[1] "pop1"            "pop2"            "pop3"            "pop4"           
[5] "pop5"            "pop6"            "latN_treatment2" "latS_treatment2"

The first 6 coefficients represent blocking factors for the populations, while the last two represent latitude-specific treatment effects (of treatment 2 over treatment 1). You can drop them separately to test for the effect of treatment at either latitude; or you can compare them to each other, to test for differential treatment effects between latitudes:

con <- makeContrasts(latN_treatment2 - latS_treatment2, levels=design)

... or you can average them, to test for the average effect of treatment across both latitudes:

con <- makeContrasts((latN_treatment2 + latS_treatment2)/2, levels=design)

However, you cannot directly test for the effect of latitude because this is nested in population. Comparisons between populations are not sensible in this model as we've used all the population-level information to estimate the pop* coefficients. If you want to do this, you should consider using voom with duplicateCorrelation, which allows you to compare between levels of a blocking factor.

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Hi, I have another question related to this answer. Can I also compare latN.treat20 to latS.treat20 using this design? So compare the gene expression within the 20 treatment between the N and S latitude? How would you go about to test this? Thanks in advance!

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Where did the 20 come from? Your post only has values of 1 or 2 for treat.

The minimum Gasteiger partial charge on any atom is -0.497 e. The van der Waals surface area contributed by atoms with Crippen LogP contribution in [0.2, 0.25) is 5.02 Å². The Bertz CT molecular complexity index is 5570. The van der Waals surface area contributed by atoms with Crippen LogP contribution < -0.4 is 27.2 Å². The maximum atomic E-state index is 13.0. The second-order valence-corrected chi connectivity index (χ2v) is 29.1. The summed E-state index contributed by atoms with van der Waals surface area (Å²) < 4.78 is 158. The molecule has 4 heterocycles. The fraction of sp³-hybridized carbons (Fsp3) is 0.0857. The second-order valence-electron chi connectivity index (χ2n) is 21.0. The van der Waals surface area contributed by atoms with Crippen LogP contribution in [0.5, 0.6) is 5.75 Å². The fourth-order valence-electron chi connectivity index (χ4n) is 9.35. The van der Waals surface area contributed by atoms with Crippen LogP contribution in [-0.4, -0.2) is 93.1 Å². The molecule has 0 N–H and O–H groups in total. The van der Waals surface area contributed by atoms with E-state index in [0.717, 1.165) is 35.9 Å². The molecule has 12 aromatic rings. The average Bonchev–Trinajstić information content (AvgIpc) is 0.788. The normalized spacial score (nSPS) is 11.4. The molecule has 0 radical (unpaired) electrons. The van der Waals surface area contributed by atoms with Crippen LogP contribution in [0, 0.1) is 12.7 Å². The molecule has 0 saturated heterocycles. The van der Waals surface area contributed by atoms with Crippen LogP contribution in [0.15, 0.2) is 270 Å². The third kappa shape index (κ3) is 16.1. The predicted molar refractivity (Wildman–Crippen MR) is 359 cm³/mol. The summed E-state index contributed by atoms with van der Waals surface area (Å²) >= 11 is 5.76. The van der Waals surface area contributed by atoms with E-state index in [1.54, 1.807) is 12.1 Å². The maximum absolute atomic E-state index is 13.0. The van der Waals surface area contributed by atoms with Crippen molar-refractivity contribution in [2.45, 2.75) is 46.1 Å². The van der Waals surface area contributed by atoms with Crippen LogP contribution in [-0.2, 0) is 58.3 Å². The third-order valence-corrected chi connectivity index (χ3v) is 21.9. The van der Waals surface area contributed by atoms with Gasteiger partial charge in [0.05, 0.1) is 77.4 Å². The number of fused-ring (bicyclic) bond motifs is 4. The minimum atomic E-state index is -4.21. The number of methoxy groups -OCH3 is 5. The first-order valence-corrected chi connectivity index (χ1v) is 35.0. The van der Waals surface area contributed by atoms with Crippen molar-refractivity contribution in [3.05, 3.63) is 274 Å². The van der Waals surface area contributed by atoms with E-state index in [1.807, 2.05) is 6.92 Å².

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Sorry, I used the wrong numbers. So using the above-mentioned design, my question is: Can I also compare latN_treatment1 to latS.treatment1 using this design? So compare the gene expression within the treatment 1 between the N and S latitude? How would you go about to test this? Would this involve making a subset of the data? Thanks in advance!

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Remember, latN_treatment2 and latS_treatment2 represent the log-fold change between treatments at each latitude; you can't have a separate coefficient like latN_treatment1 or latS_treatment1 in this design, because the log-fold change is already computed in treatment 2 relative to treatment 1.

More generally, if you want to directly compare expression between the N/1 and S/1 groups, you can't do this with this design because the different latitudes belong in different pop levels. You've already blocked on pop, so a direct comparison is simply not possible. Rather, you'll have to subset the data to only take the treatment 1 samples, and then pool the two treatment 1 samples at each pop level, such that there would be one pooled library per pop level. These can be treated as direct replicates and modelled with a simple one-way layout based on latitude.